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Super Bowl transportation to cost up to $450,000

ARLINGTON -- Regional leaders are sweetening the pot of funds available for trains, buses and other transportation services for events related to the Feb. 6 Super Bowl to ensure that the area's historic moment isn't marred by congestion.

The Regional Transportation Council agreed Thursday to spend up to $450,000 on passenger trains, buses, wreckers and other transportation services for the Super Bowl and events up to 10 days earlier.

The Super Bowl Host Committee, which has access to more than $31 million from the state comptroller's major-event fund, has already agreed to cover $172,000 of those costs. Selling four- and one-day transit passes to the public would raise $50,000 more.

But that leaves about $228,000 that may be needed to make ends meet, said Michael Morris, transportation director for the North Central Texas Council of Governments.

The transportation council, which has access to federal funds often used by cities and counties for transportation, air quality and other programs, voted unanimously to give Morris authority to cover that balance.

Extra shifts

"If you ask me, it's not that much money to ensure we have a successful Super Bowl," Morris told transportation council members Thursday during a regular meeting in Arlington. "These are costs we're paying for to ensure the Super Bowl will come back next time."

The money is expected to be used on items such as extra Trinity Railway Express commuter rail service to downtown Fort Worth, where ESPN will broadcast live all week, and Dallas, site of the NFL Experience "theme park."

The Fort Worth Transportation Authority, also known as the T, will operate shuttles from the TRE's CentrePort-DFW Airport Station to Cowboys Stadium in Arlington.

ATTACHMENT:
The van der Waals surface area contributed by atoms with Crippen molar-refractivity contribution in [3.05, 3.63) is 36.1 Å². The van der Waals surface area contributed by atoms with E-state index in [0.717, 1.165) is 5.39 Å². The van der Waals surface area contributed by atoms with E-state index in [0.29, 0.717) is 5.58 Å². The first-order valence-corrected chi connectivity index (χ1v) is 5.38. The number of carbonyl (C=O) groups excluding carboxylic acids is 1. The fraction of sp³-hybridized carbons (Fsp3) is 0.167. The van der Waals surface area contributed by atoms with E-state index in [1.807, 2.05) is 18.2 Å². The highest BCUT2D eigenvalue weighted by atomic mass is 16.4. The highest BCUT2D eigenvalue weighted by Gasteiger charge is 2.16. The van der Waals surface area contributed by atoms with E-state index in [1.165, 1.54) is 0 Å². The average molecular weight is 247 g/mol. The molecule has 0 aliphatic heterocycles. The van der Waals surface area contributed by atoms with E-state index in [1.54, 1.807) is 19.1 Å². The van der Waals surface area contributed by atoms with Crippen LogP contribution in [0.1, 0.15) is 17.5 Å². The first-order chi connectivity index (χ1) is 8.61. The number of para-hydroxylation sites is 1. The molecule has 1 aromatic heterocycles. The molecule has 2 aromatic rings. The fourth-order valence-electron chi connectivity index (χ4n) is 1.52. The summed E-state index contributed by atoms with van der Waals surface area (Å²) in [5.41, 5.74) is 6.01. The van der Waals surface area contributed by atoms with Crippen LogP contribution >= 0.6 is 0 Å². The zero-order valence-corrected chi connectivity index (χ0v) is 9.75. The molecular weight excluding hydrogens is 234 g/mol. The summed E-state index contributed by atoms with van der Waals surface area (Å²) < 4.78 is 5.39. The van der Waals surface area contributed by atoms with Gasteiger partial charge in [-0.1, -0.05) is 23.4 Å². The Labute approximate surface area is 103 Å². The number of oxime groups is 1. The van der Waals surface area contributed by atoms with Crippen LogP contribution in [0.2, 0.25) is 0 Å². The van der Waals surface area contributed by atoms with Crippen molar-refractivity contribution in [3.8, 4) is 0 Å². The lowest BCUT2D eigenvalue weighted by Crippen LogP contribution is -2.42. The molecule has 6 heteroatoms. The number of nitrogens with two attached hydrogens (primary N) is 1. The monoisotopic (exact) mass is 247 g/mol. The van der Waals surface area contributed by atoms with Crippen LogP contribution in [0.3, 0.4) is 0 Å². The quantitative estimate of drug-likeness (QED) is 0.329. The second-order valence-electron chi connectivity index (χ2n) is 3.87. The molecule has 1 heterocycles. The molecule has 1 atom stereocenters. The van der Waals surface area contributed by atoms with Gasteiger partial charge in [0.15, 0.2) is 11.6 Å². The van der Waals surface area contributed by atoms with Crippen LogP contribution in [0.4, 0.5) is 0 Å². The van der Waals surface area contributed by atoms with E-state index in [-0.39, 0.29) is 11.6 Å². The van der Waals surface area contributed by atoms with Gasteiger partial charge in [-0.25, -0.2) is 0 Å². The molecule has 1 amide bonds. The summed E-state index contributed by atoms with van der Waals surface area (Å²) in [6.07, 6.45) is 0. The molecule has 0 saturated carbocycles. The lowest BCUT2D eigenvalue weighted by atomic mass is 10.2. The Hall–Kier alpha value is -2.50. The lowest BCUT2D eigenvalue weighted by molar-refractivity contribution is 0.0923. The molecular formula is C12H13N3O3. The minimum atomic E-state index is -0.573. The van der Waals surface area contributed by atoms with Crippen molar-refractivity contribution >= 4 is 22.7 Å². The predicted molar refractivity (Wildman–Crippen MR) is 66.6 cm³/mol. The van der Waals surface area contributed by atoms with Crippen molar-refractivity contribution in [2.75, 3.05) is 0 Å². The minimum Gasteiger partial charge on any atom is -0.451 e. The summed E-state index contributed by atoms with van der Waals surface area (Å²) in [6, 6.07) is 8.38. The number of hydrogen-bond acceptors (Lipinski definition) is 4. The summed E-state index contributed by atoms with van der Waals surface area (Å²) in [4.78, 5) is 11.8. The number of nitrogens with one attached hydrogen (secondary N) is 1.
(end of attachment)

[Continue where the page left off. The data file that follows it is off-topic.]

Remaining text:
"Our employees will be working at a time when they normally wouldn't be working," T Senior Vice President Nancy Amos said, adding that much of the money will pay employees' salaries.

Tow truck patrol

Some of the money will pay for on-call tow trucks to patrol Interstate 30, clean up any crashes or stalled cars and ensure that the highway stays open. Dallas Area Rapid Transit will also operate a high-occupancy-vehicle managed lane on I-30, from near downtown Dallas to Baird Farm Road/Legends Way in Arlington.

The transportation council is the congressionally recognized planning body for Dallas-Fort Worth, and one of its key roles is to help cities and counties spend federal grants for transportation, air quality and other programs. The council also controls some of its own funds and can spend them at the discretion of its 43-member body.

Council members said the expenditures would be worthwhile to maintain North Texas' good reputation for hosting major events.

"If we get this thing right this go-around, the future is ours," said council member Bernice Washington, who is also on the Dallas/Fort Worth Airport board.

A four-day pass, good Thursday through Sunday of Super Bowl week, will cost $30, and a pass good only on game day will cost $20.

Off track

Host Committee officials plan to meet with regional planners, perhaps as soon as today, to go over details of precisely what services could be covered with transportation council funds, committee spokesman Tony Fay said.

In June, planners called off a proposal to run a commuter rail line similar to the TRE on Union Pacific Railroad tracks linking Fort Worth, Arlington and Dallas because they felt that the cost of liability insurance outweighed the benefit to the relatively small percentage of patrons using it.

But Morris and others believe that rail and other public transportation will be a crucial option for many Super Bowl attendees, particularly if the weather is bad that week.

Gordon Dickson, 817-390-7796

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